If you’re looking for the perfect combination of quaint village charm and stunning rugged scenery, you can’t do much better than Lee Bay. Located just a brisk walk from our doorstep down the beautiful Fuchsia Valley, it’s the perfect destination to enjoy a bit of quiet seaside scenery, watch the ebb and flow of the tides and perhaps retreat to the warmth of a local pub. But modern appearances can be deceptive, and many visitors are surprised to learn that once upon a time Lee Bay was notorious for something else entirely: smuggling!
From the rumours of wreckers, who lured ships onto the rocks in order to plunder their cargo, to notorious smugglers who managed to escape conviction, the history of smuggling in Lee Bay is a rich tapestry. Farms, cellars and outhouses in the area were frequently raided by the Revenue Men – agents of the crown sent to crack down on those avoiding import duties – who were frequently evaded. Some reports from the time suggest they were not always unsuccessful though, as in the case of John Beer in Lee, whose outhouse was found to have been stocked with contraband: “On the 23rd of June 1786; three hampers containing sixty six bottles of gin, about thirteen gallons red Portugal wine, about two hundred and fifty pounds white salt, and one box with seventy three packs playing cards without the ace of spades, seized in the outhouse of John Beer at Lee”. The playing cards are notable – no doubt the reader is aware of the reputation that the black spot has in pirate lore, but you may be surprised to learn that this is actually wholly unrelated. In 1765 the tax office introduced a standardised design for the card which could only be printed by those who had paid the correct duty. In essence it was proof that printers were operating legally, and decks which legally held them were “frizzled”.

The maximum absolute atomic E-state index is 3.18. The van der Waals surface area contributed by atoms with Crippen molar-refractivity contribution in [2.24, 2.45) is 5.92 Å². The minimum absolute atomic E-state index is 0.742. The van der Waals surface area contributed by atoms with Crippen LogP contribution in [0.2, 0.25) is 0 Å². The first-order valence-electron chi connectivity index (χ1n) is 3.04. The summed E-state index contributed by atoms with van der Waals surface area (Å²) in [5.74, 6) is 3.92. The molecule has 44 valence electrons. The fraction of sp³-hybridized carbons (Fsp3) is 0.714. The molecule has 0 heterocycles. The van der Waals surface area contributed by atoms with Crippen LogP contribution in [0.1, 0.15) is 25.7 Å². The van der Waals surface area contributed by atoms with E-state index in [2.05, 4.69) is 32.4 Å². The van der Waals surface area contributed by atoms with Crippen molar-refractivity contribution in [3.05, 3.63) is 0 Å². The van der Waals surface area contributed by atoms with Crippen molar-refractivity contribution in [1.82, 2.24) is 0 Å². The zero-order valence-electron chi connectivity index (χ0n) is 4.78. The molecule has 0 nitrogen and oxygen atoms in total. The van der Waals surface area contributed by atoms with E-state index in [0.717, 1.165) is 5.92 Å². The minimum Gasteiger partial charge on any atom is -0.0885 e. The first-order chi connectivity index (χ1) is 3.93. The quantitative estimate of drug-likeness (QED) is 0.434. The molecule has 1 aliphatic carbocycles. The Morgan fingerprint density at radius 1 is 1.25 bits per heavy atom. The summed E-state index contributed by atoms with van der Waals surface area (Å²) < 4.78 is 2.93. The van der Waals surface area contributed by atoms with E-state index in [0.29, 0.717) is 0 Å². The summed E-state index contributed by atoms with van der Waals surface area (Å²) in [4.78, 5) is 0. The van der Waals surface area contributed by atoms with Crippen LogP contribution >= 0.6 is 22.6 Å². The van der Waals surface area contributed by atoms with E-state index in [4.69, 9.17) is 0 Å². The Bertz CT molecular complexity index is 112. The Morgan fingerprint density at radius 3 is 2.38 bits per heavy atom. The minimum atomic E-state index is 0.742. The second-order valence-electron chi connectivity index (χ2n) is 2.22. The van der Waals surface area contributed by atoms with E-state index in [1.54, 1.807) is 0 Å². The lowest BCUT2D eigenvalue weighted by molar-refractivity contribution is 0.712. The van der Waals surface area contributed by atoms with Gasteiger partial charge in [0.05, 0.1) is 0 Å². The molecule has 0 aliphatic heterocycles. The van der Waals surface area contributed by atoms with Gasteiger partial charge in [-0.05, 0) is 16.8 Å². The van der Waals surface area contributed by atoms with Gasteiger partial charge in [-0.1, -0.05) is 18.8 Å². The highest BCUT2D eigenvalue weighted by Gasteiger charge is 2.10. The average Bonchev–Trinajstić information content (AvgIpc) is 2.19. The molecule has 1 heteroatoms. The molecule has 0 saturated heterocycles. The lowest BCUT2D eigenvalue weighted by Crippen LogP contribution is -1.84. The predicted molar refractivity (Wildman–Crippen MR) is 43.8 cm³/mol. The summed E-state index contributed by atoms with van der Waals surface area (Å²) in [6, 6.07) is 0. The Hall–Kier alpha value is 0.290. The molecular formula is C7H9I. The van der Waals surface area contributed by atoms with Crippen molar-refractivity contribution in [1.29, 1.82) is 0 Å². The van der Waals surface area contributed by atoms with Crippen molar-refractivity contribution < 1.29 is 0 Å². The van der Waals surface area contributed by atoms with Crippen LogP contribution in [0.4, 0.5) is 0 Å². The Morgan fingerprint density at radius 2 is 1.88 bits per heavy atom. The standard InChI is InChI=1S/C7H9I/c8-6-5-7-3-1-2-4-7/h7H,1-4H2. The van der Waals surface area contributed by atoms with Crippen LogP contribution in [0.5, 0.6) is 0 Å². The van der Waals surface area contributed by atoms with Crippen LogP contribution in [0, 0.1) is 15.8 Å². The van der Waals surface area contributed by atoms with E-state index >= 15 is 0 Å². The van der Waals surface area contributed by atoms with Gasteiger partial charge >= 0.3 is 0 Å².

Another fearsome figure of the time is the famed smuggler Hannibal Richards, who moved to the area from Cornwall after spending time in the notorious Cruel Coppinger’s gang. Richards spent 60 years in the Lee Bay area plying his trade until his eventual death in 1849. He was never convicted of his crimes and is buried in Ilfracombe’s Holy Trinity Churchyard.
For a more gruesome tale why not visit the trail at Lee Bay known as Smuggler’s Leap? This is a steep rocky path leading to Sandy Cove – itself a hub of illicit activity and understood to be where much of the contraband in the area was brought ashore – which, as local legend dictates, is the spot where a smuggler on horseback fell to his death while being chased by one of the crowns Revenue Men, who followed him in his fate. Nowadays it’s a beautiful (if a little taxing) hike that makes up part of Lee Bays ‘Smuggler’s Path’, and is well worth the visit for those visitor’s seeking a mix of stunning scenery and living history.
Ultimately these days Lee Bay is a lot more tame than ever it used to be, but for fans of history that are keen to retrace the steps trod by pirates, bootleggers and smugglers there are few better places in the country.